By: Sarah Caesar
Just as Dr. Derek Shepherd in the extremely popular medical drama, Grey’s Anatomy, conducts a research study hoping to cure Alzheimer’s, many doctors and researchers today take the initiative to conduct clinical trials as well in the hopes of curing the incurable. Although quite an onerous task, taking years and often decades to complete and costing millions of dollars on average, many of these trials have led to remarkable discoveries and treatments that have shaped the medical world we know today. Defined by the World Health Organization as “any research study that prospectively assigns human participants or groups of humans to one or more health-related interventions to evaluate the effects on health outcomes”, the concept of clinical trials is not a modern one.
Clinical trials date back to the sixth century BC and were mentioned in several early books and pamphlets. In the biblical book of Daniel, for example, Daniel vividly describes a controlled experiment in which he was trying to determine the nutritional benefits of certain foods. In this experiment, King Nebuchadnezzar, who initiated the experiment, asked the Babylonians to only eat meat and drink wine alone, believing that this would keep the people healthy. Almost a millennium later, similar techniques are still used today to ascertain whether a specific drug, treatment or device is safe and effective for human use. Clinical research studies are often conducted in order to discover more efficient and effective ways to treat, prevent or detect illnesses.
However, a most important function of clinical trials is to establish the safety and understand any possible side-effects a certain drug or treatment may have on the human body, despite evidence suggesting success in animal or cell-culture models of the disease. Some clinical trials, such as the in vitro fertilisation (IVF) study done by Robert G. Edwards in 1978, have shown positive results. In this study, Edwards was successful at creating the first “test-tube baby”, Louise Brown, who was born after conception by IVF (Kolata, 2013). Although studies like these do show promising results, there are also some clinical trials that have shown that certain treatments do not work. This is also just as important, as the results of these studies allow doctors and health care providers to focus their energy and resources on methods that work best (“Why are clinical,” 2012).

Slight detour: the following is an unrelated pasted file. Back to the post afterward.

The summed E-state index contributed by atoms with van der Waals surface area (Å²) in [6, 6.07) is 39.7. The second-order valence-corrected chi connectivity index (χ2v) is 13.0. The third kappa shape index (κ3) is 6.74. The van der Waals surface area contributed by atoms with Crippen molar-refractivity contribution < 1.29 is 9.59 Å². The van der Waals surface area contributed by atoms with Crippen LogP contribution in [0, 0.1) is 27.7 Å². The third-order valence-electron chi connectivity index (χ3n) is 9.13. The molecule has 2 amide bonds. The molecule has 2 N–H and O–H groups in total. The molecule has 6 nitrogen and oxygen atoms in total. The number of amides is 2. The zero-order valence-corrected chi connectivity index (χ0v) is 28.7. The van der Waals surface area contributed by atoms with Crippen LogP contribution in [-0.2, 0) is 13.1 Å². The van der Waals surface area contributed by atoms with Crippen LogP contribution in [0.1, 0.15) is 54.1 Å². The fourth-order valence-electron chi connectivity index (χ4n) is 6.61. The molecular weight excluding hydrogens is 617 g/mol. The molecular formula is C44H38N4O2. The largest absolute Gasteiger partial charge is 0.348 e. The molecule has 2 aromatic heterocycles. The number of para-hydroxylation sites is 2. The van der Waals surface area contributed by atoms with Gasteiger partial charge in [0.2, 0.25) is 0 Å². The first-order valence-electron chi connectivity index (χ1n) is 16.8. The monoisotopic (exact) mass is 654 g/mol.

With many diseases still left untreated, researchers and doctors are making more of an effort to establish treatment options and cures for these so-called “incurable” diseases. However, the problem arises when many people who are eligible to participate in these research studies are not willing to. A recent statistic regarding clinical trial participation indicated that less than 20% of clinical trials successfully enroll the required number of participants. This fact is quite staggering considering that those who join these trials often get much better medical care than most other patients (Pines, 2000). People are often hesitant to participate in these studies because they believe that they may receive a placebo, or dummy pill, instead of an actual treatment. It is true that many research studies are placebo-controlled; however, this is often the best method to determine whether a treatment works or not.
Considering all things, the benefits of clinical trials definitely outweigh the risks and these trials are often very advantageous for participants and researchers. For example, if a new and innovative treatment works, the participant will be among the first few people to make use of it and will be helping others with the same disease. Furthermore, the patient will be taking control of his or her health and in most cases receive special attention and great care by the team overseeing the trial. Most trials are sponsored by the federal government, volunteer groups, pharmaceutical companies, and private citizens; therefore, patients and doctors do not have to pay out of their pockets. Consequently, participation in clinical trials is crucial for both the participant and the countless others he or she is helping. The continued initiation of clinical trials is very essential in order to ensure that medical advances are made; therefore, encourage others to partake in these research studies.